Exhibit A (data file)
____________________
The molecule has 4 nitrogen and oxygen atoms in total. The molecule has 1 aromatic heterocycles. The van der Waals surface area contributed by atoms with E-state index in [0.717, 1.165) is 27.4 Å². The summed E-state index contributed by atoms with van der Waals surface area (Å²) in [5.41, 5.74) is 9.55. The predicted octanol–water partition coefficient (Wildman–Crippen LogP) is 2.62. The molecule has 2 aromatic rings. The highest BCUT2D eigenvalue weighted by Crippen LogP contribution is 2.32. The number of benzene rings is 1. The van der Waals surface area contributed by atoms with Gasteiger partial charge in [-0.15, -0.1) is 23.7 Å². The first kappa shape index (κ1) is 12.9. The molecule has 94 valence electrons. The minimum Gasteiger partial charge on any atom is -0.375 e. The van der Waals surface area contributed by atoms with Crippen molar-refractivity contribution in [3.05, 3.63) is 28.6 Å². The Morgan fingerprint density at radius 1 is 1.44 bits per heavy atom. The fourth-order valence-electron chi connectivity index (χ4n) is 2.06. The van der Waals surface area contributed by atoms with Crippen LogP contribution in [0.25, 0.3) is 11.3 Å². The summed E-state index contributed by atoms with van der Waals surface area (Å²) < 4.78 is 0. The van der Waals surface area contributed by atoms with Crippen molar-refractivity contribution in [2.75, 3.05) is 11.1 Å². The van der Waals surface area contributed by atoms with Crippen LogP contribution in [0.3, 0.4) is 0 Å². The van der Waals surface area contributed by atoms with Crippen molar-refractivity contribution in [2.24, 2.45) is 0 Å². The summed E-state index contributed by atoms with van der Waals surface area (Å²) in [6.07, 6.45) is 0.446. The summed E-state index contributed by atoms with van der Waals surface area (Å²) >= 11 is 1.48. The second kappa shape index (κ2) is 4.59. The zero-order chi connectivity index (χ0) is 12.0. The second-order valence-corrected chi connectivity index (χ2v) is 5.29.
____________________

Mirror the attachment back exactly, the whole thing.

The molecule has 4 nitrogen and oxygen atoms in total. The molecule has 1 aromatic heterocycles. The van der Waals surface area contributed by atoms with E-state index in [0.717, 1.165) is 27.4 Å². The summed E-state index contributed by atoms with van der Waals surface area (Å²) in [5.41, 5.74) is 9.55. The predicted octanol–water partition coefficient (Wildman–Crippen LogP) is 2.62. The molecule has 2 aromatic rings. The highest BCUT2D eigenvalue weighted by Crippen LogP contribution is 2.32. The number of benzene rings is 1. The van der Waals surface area contributed by atoms with Gasteiger partial charge in [-0.15, -0.1) is 23.7 Å². The first kappa shape index (κ1) is 12.9. The molecule has 94 valence electrons. The minimum Gasteiger partial charge on any atom is -0.375 e. The van der Waals surface area contributed by atoms with Crippen molar-refractivity contribution in [3.05, 3.63) is 28.6 Å². The Morgan fingerprint density at radius 1 is 1.44 bits per heavy atom. The fourth-order valence-electron chi connectivity index (χ4n) is 2.06. The van der Waals surface area contributed by atoms with Crippen LogP contribution in [0.25, 0.3) is 11.3 Å². The summed E-state index contributed by atoms with van der Waals surface area (Å²) < 4.78 is 0. The van der Waals surface area contributed by atoms with Crippen molar-refractivity contribution in [2.75, 3.05) is 11.1 Å². The van der Waals surface area contributed by atoms with Crippen LogP contribution in [0.3, 0.4) is 0 Å². The van der Waals surface area contributed by atoms with Crippen molar-refractivity contribution in [2.24, 2.45) is 0 Å². The summed E-state index contributed by atoms with van der Waals surface area (Å²) in [6.07, 6.45) is 0.446. The summed E-state index contributed by atoms with van der Waals surface area (Å²) >= 11 is 1.48. The second kappa shape index (κ2) is 4.59. The zero-order chi connectivity index (χ0) is 12.0. The second-order valence-corrected chi connectivity index (χ2v) is 5.29.